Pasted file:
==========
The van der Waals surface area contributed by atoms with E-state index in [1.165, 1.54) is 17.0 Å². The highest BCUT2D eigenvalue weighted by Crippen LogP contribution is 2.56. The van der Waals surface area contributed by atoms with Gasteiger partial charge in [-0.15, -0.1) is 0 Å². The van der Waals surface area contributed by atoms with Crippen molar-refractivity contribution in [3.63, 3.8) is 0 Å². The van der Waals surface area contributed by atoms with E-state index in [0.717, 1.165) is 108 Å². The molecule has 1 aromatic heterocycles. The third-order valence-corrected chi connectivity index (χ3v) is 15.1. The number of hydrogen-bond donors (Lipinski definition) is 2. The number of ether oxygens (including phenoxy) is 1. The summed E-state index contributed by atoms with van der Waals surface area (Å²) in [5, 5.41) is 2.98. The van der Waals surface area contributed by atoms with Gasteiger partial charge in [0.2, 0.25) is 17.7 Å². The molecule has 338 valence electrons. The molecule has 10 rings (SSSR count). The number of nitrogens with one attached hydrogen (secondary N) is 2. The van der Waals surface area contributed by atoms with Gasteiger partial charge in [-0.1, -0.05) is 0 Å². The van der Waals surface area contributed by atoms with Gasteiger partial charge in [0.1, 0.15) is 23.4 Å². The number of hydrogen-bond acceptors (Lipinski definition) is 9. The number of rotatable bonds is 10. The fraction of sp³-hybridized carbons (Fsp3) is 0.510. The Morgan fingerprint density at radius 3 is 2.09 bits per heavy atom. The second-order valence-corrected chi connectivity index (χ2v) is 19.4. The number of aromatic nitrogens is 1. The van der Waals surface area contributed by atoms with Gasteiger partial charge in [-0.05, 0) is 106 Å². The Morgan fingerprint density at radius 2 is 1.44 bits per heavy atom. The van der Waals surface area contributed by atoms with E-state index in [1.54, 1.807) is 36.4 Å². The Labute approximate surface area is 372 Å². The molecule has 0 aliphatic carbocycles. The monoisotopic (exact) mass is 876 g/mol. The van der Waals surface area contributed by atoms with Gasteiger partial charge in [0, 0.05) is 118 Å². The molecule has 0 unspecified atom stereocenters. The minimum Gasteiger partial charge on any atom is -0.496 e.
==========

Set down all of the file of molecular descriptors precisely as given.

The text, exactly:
The van der Waals surface area contributed by atoms with E-state index in [1.165, 1.54) is 17.0 Å². The highest BCUT2D eigenvalue weighted by Crippen LogP contribution is 2.56. The van der Waals surface area contributed by atoms with Gasteiger partial charge in [-0.15, -0.1) is 0 Å². The van der Waals surface area contributed by atoms with Crippen molar-refractivity contribution in [3.63, 3.8) is 0 Å². The van der Waals surface area contributed by atoms with E-state index in [0.717, 1.165) is 108 Å². The molecule has 1 aromatic heterocycles. The third-order valence-corrected chi connectivity index (χ3v) is 15.1. The number of hydrogen-bond donors (Lipinski definition) is 2. The number of ether oxygens (including phenoxy) is 1. The summed E-state index contributed by atoms with van der Waals surface area (Å²) in [5, 5.41) is 2.98. The van der Waals surface area contributed by atoms with Gasteiger partial charge in [0.2, 0.25) is 17.7 Å². The molecule has 338 valence electrons. The molecule has 10 rings (SSSR count). The number of nitrogens with one attached hydrogen (secondary N) is 2. The van der Waals surface area contributed by atoms with Gasteiger partial charge in [-0.1, -0.05) is 0 Å². The van der Waals surface area contributed by atoms with Gasteiger partial charge in [0.1, 0.15) is 23.4 Å². The number of hydrogen-bond acceptors (Lipinski definition) is 9. The number of rotatable bonds is 10. The fraction of sp³-hybridized carbons (Fsp3) is 0.510. The Morgan fingerprint density at radius 3 is 2.09 bits per heavy atom. The second-order valence-corrected chi connectivity index (χ2v) is 19.4. The number of aromatic nitrogens is 1. The van der Waals surface area contributed by atoms with Gasteiger partial charge in [-0.05, 0) is 106 Å². The Morgan fingerprint density at radius 2 is 1.44 bits per heavy atom. The van der Waals surface area contributed by atoms with E-state index in [1.54, 1.807) is 36.4 Å². The Labute approximate surface area is 372 Å². The molecule has 0 aliphatic carbocycles. The monoisotopic (exact) mass is 876 g/mol. The van der Waals surface area contributed by atoms with Gasteiger partial charge in [0, 0.05) is 118 Å². The molecule has 0 unspecified atom stereocenters. The minimum Gasteiger partial charge on any atom is -0.496 e.